Amid rumours that Veteran Affairs Canada face up to a 20 per cent budget cut, advocates are fuming at the “cone of silence” from the minister’s office they say cripples their ability to effectively react.
Veterans Affairs will cut 500 staff positions over the next five years and, like other federal departments, it submitted a proposal on how it would cut 5 or 10 per cent from its budget to contribute to the Conservative government’s efforts to balance the books.
But now rumours are circulating the cuts will be even higher, according to the Union of Veterans’ Affairs Employees.
“Lots of employees are saying the word is it will be closer to a 20 per cut,” said Sharon DeSouza, Ontario regional executive vice-president of the Public Service Alliance of Canada. “The worst part is, we’ve asked and we’ve asked and gotten no response from the department.”
Michael Blais, the founder of Canadian Veterans Advocacy, says the silence is a “systemic problem in the department.”
“If the cuts are coming, then fine, we need to know what they will be so that we can diligently advocate for our veterans,” Mr. Blais said. “There will be serious and profound consequences for these veterans and the government doesn’t seem interested in consulting any of the stakeholders.”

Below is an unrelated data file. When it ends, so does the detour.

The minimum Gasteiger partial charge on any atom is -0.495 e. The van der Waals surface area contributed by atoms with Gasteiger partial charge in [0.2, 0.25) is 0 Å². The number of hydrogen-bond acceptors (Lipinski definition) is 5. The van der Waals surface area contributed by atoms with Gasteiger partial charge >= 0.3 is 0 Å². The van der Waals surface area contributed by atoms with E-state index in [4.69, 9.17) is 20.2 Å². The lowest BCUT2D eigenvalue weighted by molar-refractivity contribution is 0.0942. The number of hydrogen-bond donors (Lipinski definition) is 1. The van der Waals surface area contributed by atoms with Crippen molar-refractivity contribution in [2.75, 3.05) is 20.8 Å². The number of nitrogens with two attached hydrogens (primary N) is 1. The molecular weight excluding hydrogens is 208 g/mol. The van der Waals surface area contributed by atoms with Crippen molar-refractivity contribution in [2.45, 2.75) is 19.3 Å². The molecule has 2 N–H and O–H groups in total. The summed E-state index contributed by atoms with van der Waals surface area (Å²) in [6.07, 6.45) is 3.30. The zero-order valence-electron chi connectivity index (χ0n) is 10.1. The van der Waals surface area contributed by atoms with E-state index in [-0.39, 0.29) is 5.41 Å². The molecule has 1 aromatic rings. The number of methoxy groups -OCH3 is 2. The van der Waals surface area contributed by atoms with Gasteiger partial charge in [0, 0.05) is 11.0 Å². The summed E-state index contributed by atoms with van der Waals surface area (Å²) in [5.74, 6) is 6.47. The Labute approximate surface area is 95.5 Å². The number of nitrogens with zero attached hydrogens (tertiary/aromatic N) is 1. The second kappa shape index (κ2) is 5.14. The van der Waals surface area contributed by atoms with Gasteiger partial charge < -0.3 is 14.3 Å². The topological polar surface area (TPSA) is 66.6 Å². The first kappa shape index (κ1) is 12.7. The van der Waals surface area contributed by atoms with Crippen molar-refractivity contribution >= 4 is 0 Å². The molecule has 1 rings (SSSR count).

Veteran Affairs Minister Stephen Blaney’s office did not clarify for The Globe if the department would face cuts of more than 5 to 10 per cent. But his director of communications, Codie Taylor, did say that “all current benefits for veterans will be maintained” in an e-mail Wednesday.
“Minister Blaney’s top priority is to provide our veterans with the best possible service without bureaucratic red tape,” Ms. Taylor said.
Mr. Blaney is under fire after a stinging report released Monday by veterans ombudsman Guy Parent, who said the government is failing to provide veterans with adequate information about its decisions in granting certain benefits.
The department has projected its budget will shrink by $226-million over the next two years, based on an expected decline in the number of clients it works with, as aging Korean War and Second World War veterans gradually die.
“The changes within the department are due to the fact that some employees will be retiring over the next five years,” Ms. Taylor added.
Ms. DeSouza, however, said employees are already overwhelmed, and if the department offloads some of the work to Service Canada employees, “they might not know the right questions to ask.”
“If they haven’t been specifically trained, how will they know what to ask these veterans and how to direct them to the right benefit,” she said.